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Murray Hill, Manhattan

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Murray Hill, Manhattan

Row houses in the Murray Hill Historic District
High-rise condominiums

Murray Hill is a neighborhood in midtown Manhattan in New York City. In 1999, Manhattan Community Board 6 – of which Murray Hill is part – defined the boundaries as East 34th Street to the south, East 40th Street to the north, Madison Avenue to the west, and Third Avenue to the east.[1]

Contents

  • History 1
    • Eighteenth century 1.1
    • Nineteenth century 1.2
    • Late twentieth century 1.3
  • Structures 2
  • Economy 3
  • Diplomatic missions 4
  • Education 5
  • Telephone exchange 6
  • References 7
  • External links 8

History

Eighteenth century

Murray Hill derives its name from the Murray family, 18th-century Quaker merchants mainly concerned with shipping and overseas trade. Robert Murray (1721–1786), the family patriarch, was born in County Armagh, Ireland, immigrated to Pennsylvania in 1732, and came to New York in 1753 after a short residence in North Carolina. He quickly established himself as a merchant and eventually owned more shipping tonnage than any other New Yorker. About 1762 Murray rented land from the city for a great house and farm. His great house, which he named Inclenberg (or Belmont), but which was popularly termed Murray Hill, was built on a since-leveled hill at what is today Park Avenue and 36th Street. The great square house was approached by an avenue of mixed trees leading from the Boston Post Road;[2] it was surrounded on three sides with verandas—or “piazzas” as they were called in New York—and commanded views of the East River over Kips Bay. The total area was just over 29 acres (120,000 m2). In today’s terms, the farm began a few feet (meters) south of 33rd Street and extended north to the middle of the block between 38th and 39th Streets. At the southern end, the plot was rather narrow, but at the northern end it extended from approximately Lexington Avenue to a spot between Madison and Fifth Avenues.[3]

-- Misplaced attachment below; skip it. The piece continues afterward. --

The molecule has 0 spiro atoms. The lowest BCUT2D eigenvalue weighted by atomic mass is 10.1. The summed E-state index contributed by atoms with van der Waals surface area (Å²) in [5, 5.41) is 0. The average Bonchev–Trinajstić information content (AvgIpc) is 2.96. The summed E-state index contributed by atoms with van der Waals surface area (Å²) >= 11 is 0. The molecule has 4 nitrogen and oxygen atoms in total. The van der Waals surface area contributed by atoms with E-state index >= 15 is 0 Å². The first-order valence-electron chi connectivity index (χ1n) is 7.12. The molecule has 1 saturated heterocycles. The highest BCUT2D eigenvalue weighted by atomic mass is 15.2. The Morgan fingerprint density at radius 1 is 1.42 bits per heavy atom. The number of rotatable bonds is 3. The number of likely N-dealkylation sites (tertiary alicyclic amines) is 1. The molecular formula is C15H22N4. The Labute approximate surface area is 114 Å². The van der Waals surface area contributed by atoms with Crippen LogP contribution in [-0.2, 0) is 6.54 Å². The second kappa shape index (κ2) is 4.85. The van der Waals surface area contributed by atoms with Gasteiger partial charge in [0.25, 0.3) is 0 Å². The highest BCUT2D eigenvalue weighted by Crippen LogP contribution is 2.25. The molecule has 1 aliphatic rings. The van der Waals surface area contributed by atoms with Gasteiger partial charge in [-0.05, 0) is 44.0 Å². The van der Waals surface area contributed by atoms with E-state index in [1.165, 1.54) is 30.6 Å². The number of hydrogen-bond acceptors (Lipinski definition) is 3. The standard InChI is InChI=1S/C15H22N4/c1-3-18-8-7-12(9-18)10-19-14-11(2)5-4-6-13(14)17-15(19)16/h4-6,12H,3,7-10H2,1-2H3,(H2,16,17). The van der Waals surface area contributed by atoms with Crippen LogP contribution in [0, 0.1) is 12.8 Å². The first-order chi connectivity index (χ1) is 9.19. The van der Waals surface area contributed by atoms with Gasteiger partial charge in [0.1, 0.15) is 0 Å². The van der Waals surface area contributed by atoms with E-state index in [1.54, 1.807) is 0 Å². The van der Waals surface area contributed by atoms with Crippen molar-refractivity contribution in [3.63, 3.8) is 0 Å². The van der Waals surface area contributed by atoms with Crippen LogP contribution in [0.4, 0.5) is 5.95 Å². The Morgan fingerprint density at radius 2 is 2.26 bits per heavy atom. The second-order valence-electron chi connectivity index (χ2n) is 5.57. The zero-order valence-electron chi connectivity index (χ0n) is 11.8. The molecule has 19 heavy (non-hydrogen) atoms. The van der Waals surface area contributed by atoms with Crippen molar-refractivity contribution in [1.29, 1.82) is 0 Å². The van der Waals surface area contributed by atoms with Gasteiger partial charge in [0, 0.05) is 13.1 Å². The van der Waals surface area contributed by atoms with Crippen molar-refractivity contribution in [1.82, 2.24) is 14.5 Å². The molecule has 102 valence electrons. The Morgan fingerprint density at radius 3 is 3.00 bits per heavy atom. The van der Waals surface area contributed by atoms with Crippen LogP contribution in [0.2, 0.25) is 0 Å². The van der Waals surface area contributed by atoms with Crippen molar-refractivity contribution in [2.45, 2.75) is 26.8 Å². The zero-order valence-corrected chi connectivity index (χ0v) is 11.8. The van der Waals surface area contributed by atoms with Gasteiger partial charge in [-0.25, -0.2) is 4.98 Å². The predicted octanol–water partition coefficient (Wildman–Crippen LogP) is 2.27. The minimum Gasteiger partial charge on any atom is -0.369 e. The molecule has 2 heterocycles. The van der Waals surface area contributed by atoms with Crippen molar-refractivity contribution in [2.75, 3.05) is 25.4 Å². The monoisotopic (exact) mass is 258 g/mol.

The Inclenberg was an abrupt, steep-sided mound of glacial till typical of Manhattan Island's still-unmodified post-glacial terrain: this "hill of the rudest and most heterogeneous mixture of stone and gravel and boulders, cemented together into a matrix of almost impenetrable density existed, crowning the underlying schist... It had a natural rise from 34th Street, sinking towards 42nd Street and reaching from Lexington Avenue to Broadway."[4] Such a soil would have been unpromising had Murray intended seriously to farm it; instead the house, like the other grand expressions of preeminent urban social position that crowned most of Manhattan's prominent rises of ground[5] had other uses: "although some of these estates grew crops for profit," the historians of New York Edwin G. Burrows and Mike Wallace observe,[6] "their primary purpose—besides providing refuge from epidemics—was to serve as theaters of refinement".